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Government Technology

FAA To Drone Owners: Get Ready To Register To Fly (networkworld.com) 195

coondoggie writes: While an actual rule could be months away, drones weighing about 9 ounces or more will apparently need to be registered with the Federal Aviation Administration going forward. The registration requirement and other details came form the government’s UAS Task Force which was created by the FAA last month and featured all manner of associates from Google, the Academy of Model Aeronautics and Air Line Pilots Association to Walmart, GoPro and Amazon. “By some estimates, as many as 400,000 new unmanned aircraft will be sold during the holiday season. Pilots with little or no aviation experience will be at the controls of many of these aircraft. Many of these new aviators may not even be aware that their activities in our airspace could be dangerous to other aircraft -- or that they are, in fact, pilots once they start flying their unmanned aircraft,” said FAA Administrator Michael Huerta in announcing the task force’s results.
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FAA To Drone Owners: Get Ready To Register To Fly

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  • by JoeyRox ( 2711699 ) on Monday November 23, 2015 @05:29PM (#50989211)
    Registration will provide the FAA with the owner's name and address. How will this information be useful to them? Are they going to have airports reroute traffic around neighborhoods that have high concentrations of drone owners?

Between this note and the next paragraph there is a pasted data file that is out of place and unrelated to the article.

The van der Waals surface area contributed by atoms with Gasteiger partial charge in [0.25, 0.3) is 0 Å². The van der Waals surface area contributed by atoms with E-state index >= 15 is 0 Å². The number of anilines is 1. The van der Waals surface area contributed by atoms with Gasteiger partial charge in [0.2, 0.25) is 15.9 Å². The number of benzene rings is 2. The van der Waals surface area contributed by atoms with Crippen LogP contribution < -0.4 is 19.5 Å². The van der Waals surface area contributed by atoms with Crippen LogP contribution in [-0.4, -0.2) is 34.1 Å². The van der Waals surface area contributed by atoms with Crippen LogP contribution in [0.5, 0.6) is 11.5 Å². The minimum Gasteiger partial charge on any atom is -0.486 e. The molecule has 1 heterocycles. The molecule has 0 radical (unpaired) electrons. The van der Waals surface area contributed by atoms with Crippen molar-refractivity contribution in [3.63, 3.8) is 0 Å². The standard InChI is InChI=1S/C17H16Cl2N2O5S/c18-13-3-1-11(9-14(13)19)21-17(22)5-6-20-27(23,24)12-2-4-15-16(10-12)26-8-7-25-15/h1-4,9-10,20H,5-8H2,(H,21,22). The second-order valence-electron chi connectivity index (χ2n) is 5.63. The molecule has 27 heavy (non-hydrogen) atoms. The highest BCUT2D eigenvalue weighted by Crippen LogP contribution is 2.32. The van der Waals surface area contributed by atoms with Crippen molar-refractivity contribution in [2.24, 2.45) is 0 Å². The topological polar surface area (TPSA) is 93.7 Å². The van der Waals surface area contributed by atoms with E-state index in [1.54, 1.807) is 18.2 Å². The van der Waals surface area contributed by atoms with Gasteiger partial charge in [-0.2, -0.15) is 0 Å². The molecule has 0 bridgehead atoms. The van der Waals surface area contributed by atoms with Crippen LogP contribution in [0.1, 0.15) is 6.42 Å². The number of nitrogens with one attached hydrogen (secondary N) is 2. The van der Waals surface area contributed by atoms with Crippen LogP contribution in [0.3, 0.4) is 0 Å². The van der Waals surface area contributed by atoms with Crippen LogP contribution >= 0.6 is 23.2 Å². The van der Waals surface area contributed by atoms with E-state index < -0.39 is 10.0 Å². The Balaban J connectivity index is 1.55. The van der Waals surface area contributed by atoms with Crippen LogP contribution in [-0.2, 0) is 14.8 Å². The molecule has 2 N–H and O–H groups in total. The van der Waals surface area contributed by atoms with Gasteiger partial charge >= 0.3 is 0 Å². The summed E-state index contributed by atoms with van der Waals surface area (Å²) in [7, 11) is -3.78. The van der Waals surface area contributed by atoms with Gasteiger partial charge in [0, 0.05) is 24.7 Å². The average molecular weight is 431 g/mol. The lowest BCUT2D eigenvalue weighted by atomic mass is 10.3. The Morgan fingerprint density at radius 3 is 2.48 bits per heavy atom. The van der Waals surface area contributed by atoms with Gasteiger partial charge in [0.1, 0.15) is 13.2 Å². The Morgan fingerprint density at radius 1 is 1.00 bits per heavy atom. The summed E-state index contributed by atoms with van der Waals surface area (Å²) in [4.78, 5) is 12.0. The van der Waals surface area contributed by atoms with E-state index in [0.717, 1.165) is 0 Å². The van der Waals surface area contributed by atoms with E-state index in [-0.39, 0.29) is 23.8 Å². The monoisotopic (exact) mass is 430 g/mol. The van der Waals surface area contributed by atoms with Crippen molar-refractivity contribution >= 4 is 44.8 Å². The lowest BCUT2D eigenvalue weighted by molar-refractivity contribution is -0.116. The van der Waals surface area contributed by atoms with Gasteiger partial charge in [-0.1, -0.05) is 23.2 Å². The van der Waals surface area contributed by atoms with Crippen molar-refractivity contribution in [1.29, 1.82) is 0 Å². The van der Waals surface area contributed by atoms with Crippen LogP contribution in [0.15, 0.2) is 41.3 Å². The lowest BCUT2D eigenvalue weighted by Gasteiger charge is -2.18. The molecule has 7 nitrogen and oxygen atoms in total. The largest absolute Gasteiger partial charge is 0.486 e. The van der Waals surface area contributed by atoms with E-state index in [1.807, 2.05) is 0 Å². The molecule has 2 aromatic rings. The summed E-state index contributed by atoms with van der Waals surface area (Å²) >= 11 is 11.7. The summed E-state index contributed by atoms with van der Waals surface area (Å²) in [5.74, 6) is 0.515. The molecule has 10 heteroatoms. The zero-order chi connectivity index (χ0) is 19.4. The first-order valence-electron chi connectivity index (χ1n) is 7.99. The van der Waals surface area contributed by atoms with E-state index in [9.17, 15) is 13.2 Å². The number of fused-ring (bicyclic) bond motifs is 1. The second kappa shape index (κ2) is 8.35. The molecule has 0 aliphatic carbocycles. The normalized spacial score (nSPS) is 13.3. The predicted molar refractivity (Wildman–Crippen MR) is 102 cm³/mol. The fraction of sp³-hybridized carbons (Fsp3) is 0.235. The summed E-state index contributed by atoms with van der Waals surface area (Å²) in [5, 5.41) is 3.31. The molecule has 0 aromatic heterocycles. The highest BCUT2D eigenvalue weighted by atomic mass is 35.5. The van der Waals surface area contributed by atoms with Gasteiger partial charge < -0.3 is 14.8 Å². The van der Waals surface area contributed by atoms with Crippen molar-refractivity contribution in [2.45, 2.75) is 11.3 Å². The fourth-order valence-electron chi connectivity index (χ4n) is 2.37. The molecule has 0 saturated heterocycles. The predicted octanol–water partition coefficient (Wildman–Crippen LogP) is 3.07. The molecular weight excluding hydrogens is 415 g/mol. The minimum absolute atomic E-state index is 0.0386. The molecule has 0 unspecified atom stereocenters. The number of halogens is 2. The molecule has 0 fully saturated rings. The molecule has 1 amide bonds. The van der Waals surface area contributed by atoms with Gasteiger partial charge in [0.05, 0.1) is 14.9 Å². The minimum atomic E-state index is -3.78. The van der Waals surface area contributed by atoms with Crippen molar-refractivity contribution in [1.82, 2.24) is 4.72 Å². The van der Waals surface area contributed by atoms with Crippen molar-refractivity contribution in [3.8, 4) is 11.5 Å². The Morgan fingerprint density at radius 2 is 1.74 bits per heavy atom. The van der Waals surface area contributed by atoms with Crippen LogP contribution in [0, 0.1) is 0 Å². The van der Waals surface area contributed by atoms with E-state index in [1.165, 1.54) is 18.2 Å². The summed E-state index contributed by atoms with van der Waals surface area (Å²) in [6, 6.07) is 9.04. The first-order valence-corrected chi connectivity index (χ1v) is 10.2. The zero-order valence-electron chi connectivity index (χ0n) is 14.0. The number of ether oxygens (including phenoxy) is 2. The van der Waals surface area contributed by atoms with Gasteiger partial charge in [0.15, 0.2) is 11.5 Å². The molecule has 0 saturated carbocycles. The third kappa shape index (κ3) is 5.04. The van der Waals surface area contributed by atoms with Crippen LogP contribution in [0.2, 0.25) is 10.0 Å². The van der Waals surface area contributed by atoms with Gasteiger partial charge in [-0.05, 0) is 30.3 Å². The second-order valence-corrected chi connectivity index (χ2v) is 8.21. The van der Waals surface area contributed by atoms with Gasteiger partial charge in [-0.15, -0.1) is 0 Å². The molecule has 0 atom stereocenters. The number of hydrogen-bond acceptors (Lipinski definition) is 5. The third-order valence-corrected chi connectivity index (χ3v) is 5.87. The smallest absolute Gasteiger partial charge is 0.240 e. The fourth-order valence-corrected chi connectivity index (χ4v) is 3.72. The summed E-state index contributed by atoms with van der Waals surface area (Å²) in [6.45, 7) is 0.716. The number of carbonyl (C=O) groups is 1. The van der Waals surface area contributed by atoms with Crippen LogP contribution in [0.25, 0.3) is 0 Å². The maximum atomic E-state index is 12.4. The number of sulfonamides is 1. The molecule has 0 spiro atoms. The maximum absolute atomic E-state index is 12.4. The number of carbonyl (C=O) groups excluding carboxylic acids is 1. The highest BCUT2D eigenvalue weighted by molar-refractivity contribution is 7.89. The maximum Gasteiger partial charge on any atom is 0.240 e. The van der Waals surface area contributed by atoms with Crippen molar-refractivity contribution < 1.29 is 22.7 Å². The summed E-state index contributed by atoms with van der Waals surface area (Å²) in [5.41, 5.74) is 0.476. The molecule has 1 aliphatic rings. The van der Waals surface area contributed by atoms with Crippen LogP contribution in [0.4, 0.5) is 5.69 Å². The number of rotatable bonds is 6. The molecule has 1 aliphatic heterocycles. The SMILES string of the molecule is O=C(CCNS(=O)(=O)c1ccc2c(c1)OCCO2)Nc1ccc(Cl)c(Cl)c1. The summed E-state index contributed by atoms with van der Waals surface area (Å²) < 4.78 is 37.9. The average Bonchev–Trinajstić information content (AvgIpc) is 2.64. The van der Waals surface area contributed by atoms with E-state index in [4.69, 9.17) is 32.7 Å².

• by SeaFox ( 739806 )

      It's so when your drone does $terroristaction they know were to send the SWAT team.
      Not that they'll be verifying these addresses, of course.

      • It's so when $terroristaction with a drone happens they know were to send the SWAT team.
        Not that they'll be verifying these addresses, of course.

      • It's so when your drone does $terroristaction they know were to send the SWAT team.

        So, the new way to "SWAT" people you don't like, have their doors broken down, etc...is to either steal their drone and do something nefarious with it, or likely could be just as easy as finding out your target's serial number, and just etching that onto ANY drone, as that with the emergency reactions to things, likely they will be happy to get an address and break down your front door and shoot your dog, etc...

        • by qwijibo ( 101731 )
          Come on, do you really think the federal government can implement a system that won't let people register random drones to other people?

          I would expect a record number of registrations to Barack Obama and Mickey Mouse.
        • So, the new way to "SWAT" people you don't like, have their doors broken down, etc...is to either steal their drone and do something nefarious with it, or likely could be just as easy as finding out your target's serial number, and just etching that onto ANY drone

          No, it's much much worse than that. You acquire a drone by any means, you register it to your target through the websystem which provides instant registration, you slap the registration number on the drone and you fly it into a controlled airspace. Done and done.

    • by Anonymous Coward on Monday November 23, 2015 @05:45PM (#50989337)

      1) It will allow them to send you information about your legal obligations and operating restrictions as a drone pilot;